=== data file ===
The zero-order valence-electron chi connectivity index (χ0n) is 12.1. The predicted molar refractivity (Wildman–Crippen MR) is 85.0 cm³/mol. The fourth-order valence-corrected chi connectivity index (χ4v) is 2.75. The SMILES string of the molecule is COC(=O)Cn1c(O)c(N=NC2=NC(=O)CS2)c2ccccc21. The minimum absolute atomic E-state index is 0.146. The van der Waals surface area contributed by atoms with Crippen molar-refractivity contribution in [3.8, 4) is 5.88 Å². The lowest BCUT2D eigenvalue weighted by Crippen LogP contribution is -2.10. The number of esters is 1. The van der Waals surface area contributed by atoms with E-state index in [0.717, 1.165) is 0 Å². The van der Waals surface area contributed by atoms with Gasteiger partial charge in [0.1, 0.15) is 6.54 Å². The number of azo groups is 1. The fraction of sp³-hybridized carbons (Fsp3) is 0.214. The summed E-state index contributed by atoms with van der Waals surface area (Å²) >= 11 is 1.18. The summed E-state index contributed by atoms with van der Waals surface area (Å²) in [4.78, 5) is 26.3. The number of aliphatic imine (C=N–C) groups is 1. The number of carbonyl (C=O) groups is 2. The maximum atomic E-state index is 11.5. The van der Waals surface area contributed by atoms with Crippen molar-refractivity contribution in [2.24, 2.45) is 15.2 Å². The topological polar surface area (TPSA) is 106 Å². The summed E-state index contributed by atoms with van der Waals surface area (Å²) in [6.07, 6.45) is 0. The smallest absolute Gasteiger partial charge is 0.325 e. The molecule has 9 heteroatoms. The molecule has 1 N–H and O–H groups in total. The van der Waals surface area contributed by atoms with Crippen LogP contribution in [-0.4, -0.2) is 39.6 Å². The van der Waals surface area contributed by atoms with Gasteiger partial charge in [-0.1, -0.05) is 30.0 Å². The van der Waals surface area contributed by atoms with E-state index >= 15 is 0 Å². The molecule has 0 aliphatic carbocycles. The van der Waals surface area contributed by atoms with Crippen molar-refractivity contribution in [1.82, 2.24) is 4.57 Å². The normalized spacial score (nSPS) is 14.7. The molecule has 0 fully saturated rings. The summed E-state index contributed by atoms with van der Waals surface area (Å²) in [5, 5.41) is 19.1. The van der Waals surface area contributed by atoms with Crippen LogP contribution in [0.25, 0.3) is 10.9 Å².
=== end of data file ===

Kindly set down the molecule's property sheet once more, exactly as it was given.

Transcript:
The zero-order valence-electron chi connectivity index (χ0n) is 12.1. The predicted molar refractivity (Wildman–Crippen MR) is 85.0 cm³/mol. The fourth-order valence-corrected chi connectivity index (χ4v) is 2.75. The SMILES string of the molecule is COC(=O)Cn1c(O)c(N=NC2=NC(=O)CS2)c2ccccc21. The minimum absolute atomic E-state index is 0.146. The van der Waals surface area contributed by atoms with Crippen molar-refractivity contribution in [3.8, 4) is 5.88 Å². The lowest BCUT2D eigenvalue weighted by Crippen LogP contribution is -2.10. The number of esters is 1. The van der Waals surface area contributed by atoms with E-state index in [0.717, 1.165) is 0 Å². The van der Waals surface area contributed by atoms with Gasteiger partial charge in [0.1, 0.15) is 6.54 Å². The number of azo groups is 1. The fraction of sp³-hybridized carbons (Fsp3) is 0.214. The summed E-state index contributed by atoms with van der Waals surface area (Å²) >= 11 is 1.18. The summed E-state index contributed by atoms with van der Waals surface area (Å²) in [4.78, 5) is 26.3. The number of aliphatic imine (C=N–C) groups is 1. The number of carbonyl (C=O) groups is 2. The maximum atomic E-state index is 11.5. The van der Waals surface area contributed by atoms with Crippen molar-refractivity contribution in [2.24, 2.45) is 15.2 Å². The topological polar surface area (TPSA) is 106 Å². The summed E-state index contributed by atoms with van der Waals surface area (Å²) in [6.07, 6.45) is 0. The smallest absolute Gasteiger partial charge is 0.325 e. The molecule has 9 heteroatoms. The molecule has 1 N–H and O–H groups in total. The van der Waals surface area contributed by atoms with Crippen LogP contribution in [-0.4, -0.2) is 39.6 Å². The van der Waals surface area contributed by atoms with Gasteiger partial charge in [-0.1, -0.05) is 30.0 Å². The van der Waals surface area contributed by atoms with E-state index >= 15 is 0 Å². The molecule has 0 aliphatic carbocycles. The van der Waals surface area contributed by atoms with Crippen molar-refractivity contribution in [1.82, 2.24) is 4.57 Å². The normalized spacial score (nSPS) is 14.7. The molecule has 0 fully saturated rings. The summed E-state index contributed by atoms with van der Waals surface area (Å²) in [5, 5.41) is 19.1. The van der Waals surface area contributed by atoms with Crippen LogP contribution in [0.25, 0.3) is 10.9 Å².